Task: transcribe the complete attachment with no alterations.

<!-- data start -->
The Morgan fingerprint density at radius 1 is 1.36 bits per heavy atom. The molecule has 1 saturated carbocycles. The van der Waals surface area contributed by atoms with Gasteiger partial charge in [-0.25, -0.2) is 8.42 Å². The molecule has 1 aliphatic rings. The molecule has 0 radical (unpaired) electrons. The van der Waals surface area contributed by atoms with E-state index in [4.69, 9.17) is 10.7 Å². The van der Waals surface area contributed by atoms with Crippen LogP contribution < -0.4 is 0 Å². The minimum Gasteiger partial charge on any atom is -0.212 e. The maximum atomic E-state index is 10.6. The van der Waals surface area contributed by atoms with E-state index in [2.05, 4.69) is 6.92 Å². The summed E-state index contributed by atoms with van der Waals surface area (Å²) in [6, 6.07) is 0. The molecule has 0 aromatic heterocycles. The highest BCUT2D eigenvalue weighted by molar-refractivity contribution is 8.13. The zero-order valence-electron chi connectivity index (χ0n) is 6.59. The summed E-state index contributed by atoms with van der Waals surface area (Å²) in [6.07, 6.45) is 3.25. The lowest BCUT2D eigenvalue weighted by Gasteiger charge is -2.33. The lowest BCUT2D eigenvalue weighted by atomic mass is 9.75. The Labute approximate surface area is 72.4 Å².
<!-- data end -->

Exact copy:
The Morgan fingerprint density at radius 1 is 1.36 bits per heavy atom. The molecule has 1 saturated carbocycles. The van der Waals surface area contributed by atoms with Gasteiger partial charge in [-0.25, -0.2) is 8.42 Å². The molecule has 1 aliphatic rings. The molecule has 0 radical (unpaired) electrons. The van der Waals surface area contributed by atoms with E-state index in [4.69, 9.17) is 10.7 Å². The van der Waals surface area contributed by atoms with Crippen LogP contribution < -0.4 is 0 Å². The minimum Gasteiger partial charge on any atom is -0.212 e. The maximum atomic E-state index is 10.6. The van der Waals surface area contributed by atoms with E-state index in [2.05, 4.69) is 6.92 Å². The summed E-state index contributed by atoms with van der Waals surface area (Å²) in [6, 6.07) is 0. The molecule has 0 aromatic heterocycles. The highest BCUT2D eigenvalue weighted by molar-refractivity contribution is 8.13. The zero-order valence-electron chi connectivity index (χ0n) is 6.59. The summed E-state index contributed by atoms with van der Waals surface area (Å²) in [6.07, 6.45) is 3.25. The lowest BCUT2D eigenvalue weighted by Gasteiger charge is -2.33. The lowest BCUT2D eigenvalue weighted by atomic mass is 9.75. The Labute approximate surface area is 72.4 Å².